viditaṁ me yathā saumya niṣkrānto bhavanād-asi |
−−−⏑¦⏑−−−¦¦−−−⏑¦⏑−⏑−chittvā sneha-mayaṁ pāśaṁ pāśaṁ dpta iva dvipaḥ || 12.5
“It is clear to me, O moony man of soma,
How you have come forth from a palace,
Cutting the snare of affection
Like a wild elephant breaking free of a fetter.
A phrase like viditaṁ me presents a challenge to the translator that is reflected in the divergence between the more English-sounding translations of EBC (“I know”) and PO (“I already know”) vs the more literal but stilted translation of EHJ (“It is known to me”).
I favour EHJ's translation not only because it is more literal but also because it places the emphasis more on what is known, rather than what I know.
A parallel can thus be drawn with the phrase tattva-darśanāt in the Nāgārjuna verse quoted again yesterday:
saṁsāra-mūlaṁ saṁskārān avidvān saṁskaroty ataḥ |
avidvān kārakas tasmān na vidvāṁs tattva-darśanāt ||MMK26.10||
The doings which are the root of saṁsāra
Thus does the ignorant one do.
The ignorant one therefore is the doer;
The wise one is not, because of reality making itself known.
The 4th pāda of Nāgārjuna's verse could just as literally be translated, “The wise one is not because of realizing reality.”
But “realizing reality” sounds like it requires that I do something; whereas “reality making itself known” sounds more like something that does itself, providing I am able to get out of the way and allow it – which might, ultimately, be the whole point.
Not to do, but to allow an un-doing.
Apropos of which, wondering how in fact a wild elephant does break free of a fetter, and wondering in particular what alternative to “to cut” might be available – since an elephant evidently would not generally tend to wield a cutting implement in its trunk – I came upon this web-page which, contrary to what I was expecting, uses the verb to undo.
A section titled Restraint begins as follows:
For this purpose fetters, chains, and ropes are employed. Fetters are of various patterns: those most commonly used consist of short lengths of chain. A fetter is carried for each foot, the fore-fetters are connected by a short chain like hand-cuffs, and those for the hind-legs are also joined in a similar manner. The fetters are fastened by means of a special link-hook. Some elephants can undo this fastening...
If a fetter is weak enough, then, a raging elephant will probably break it by brute force. But if a fetter is strong enough a wild elephant, in his effort to return to the wild, will evidently seek to undo the fetter by less direct means.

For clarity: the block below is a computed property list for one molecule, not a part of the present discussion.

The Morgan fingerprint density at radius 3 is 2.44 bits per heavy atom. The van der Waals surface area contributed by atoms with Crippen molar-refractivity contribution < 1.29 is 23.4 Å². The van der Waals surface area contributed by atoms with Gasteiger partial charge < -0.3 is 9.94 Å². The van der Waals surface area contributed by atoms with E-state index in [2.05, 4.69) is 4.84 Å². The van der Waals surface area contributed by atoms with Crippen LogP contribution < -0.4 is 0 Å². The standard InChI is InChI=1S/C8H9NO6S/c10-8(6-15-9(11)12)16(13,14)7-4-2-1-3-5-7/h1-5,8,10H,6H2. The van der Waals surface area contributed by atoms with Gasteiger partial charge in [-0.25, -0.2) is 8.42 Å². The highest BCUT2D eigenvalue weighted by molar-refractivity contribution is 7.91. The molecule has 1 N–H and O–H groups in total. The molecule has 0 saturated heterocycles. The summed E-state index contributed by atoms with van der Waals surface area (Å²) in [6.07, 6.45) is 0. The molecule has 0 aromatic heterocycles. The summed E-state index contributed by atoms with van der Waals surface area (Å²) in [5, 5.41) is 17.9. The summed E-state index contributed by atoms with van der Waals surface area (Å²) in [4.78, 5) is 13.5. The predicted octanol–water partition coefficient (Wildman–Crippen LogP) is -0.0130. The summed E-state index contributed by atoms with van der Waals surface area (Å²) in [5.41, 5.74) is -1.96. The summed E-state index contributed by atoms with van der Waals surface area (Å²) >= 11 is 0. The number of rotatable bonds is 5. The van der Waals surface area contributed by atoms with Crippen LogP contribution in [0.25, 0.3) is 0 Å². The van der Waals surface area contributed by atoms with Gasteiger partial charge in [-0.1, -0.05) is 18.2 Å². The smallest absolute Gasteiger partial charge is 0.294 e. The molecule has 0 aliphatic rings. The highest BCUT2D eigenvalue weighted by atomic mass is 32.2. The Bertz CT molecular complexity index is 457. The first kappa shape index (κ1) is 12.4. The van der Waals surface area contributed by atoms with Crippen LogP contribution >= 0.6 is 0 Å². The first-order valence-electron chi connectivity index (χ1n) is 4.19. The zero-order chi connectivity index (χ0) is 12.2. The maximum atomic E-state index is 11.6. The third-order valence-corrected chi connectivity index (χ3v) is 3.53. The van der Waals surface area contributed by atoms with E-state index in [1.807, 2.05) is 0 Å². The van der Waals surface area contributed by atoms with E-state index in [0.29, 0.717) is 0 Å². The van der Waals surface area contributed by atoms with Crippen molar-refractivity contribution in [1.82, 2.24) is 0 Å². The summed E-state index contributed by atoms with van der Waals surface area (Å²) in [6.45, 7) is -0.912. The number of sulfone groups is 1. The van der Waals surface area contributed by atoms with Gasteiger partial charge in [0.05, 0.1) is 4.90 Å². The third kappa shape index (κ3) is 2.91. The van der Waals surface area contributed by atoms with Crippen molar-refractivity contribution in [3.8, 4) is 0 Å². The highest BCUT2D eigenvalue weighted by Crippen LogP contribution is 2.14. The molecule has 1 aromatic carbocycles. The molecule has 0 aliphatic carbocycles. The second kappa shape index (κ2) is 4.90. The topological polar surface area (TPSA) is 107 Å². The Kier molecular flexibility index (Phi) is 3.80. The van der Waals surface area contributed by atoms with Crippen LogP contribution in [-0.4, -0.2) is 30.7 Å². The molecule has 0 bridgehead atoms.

So if we assume that domesticated humans are always clever, while wild elephants are necessarily dumb, that assumption might be another view to be abandoned.
In conclusion, and on further reflection, today's verse, like the whole of Buddhacarita, including the title itself, has a biographical element and a suggestive element.
Buddhacarita means in EBC's translation “The Life of Buddha” or in EHJ's translation “Acts of the Buddha” or in PO's translation “Life of the Buddha.” Those titles reflect the biographical element. But the suggestive element is better conveyed by a translation in which buddha means “awakened” – so, for example, “Awakened Action.” Hence as a translation of buddha-carita-mahā-kāvya I generally go with “An epic tale of Awakened Action.”
In today's verse, the suggestive element has to do with (a) knowing (or reality becoming clear), and (b) freedom from emotional bonds, in the practice of non-doing.
If ignorance begets doing, today's verse thus causes me to reflect, on what kind of knowing does the practice of non-doing hinge?
avidyāyāṁ niruddhāyāṁ saṁskārāṇām asaṁbhavaḥ |
avidyāyā nirodhas tu jñānasyāsyaiva bhāvanāt ||MMK26.11
In the ceasing of ignorance,
There is the non-coming-into-being of doings.
The cessation of ignorance, however,
Is because of the bringing-into-being of just this act of knowing.
This act of knowing (jñānasyāsyaiva), today's verse causes me to reflect, does not bear any relation to the fixed or certain knowledge in which subject knows object, or in which A knows B for a fact, like I know 2 + 2 = 4, or like I know the Battle of Hastings took place in 1066.
In SN Canto 17 Aśvaghoṣa describes the fourth dhyāna as a state in which the act of knowing abides as its own object. But what Nāgārjuna seems to mean by jñānasyāsyaiva, is an act of knowing beyond even the fourth dhyāna. Beyond the fourth dhyāna is the act of knowing which we are ultimately required to bring into being – the very act of knowing by which the cessation of ignorance is brought about.
Any way up, today's verse reminds us that “the Zazen life is the free life.” Sitting-Zen is ultimately something transcendent, something that allows us to be free. Something – or a bit of nothing – like a wild elephant being free to wander on the wild side.
viditam (acc. sg. n.): mfn. known, understood
me (gen. sg.): to/for me
yathā: ind. in such a manner, in what way, how
saumya (voc. sg.): O man of the soma!
niṣkrāntaḥ (nom. sg. m.): mfn. gone out , departed , come forth
bhavanāt = abl. sg. bhavana: n. a place of abode , mansion , home , house , palace , dwelling ; n. coming into existence , birth , production
asi = 2nd pers. sg. as: to be
chittvā = abs. chid: to cut, sever; to cut off , amputate , cut through , hew , chop , split , pierce
sneha-mayam (acc. sg. m.): made of affection
pāśam (acc. sg.): m. a snare , trap , noose , tie , bond , cord , chain , fetter (lit. and fig.)
pāśam (acc. sg.): ,m. a snare , trap , noose , tie , bond , cord , chain , fetter (lit. and fig.)
dṛptaḥ (nom. sg. m.): mfn. mad , wild , proud , arrogant
dṛp: to be mad or foolish , to rave ; to be extravagant or wild , to be arrogant or proud , to be wildly delighted.
dvipaḥ (nom. sg.): m. 'drinking twice'; an elephant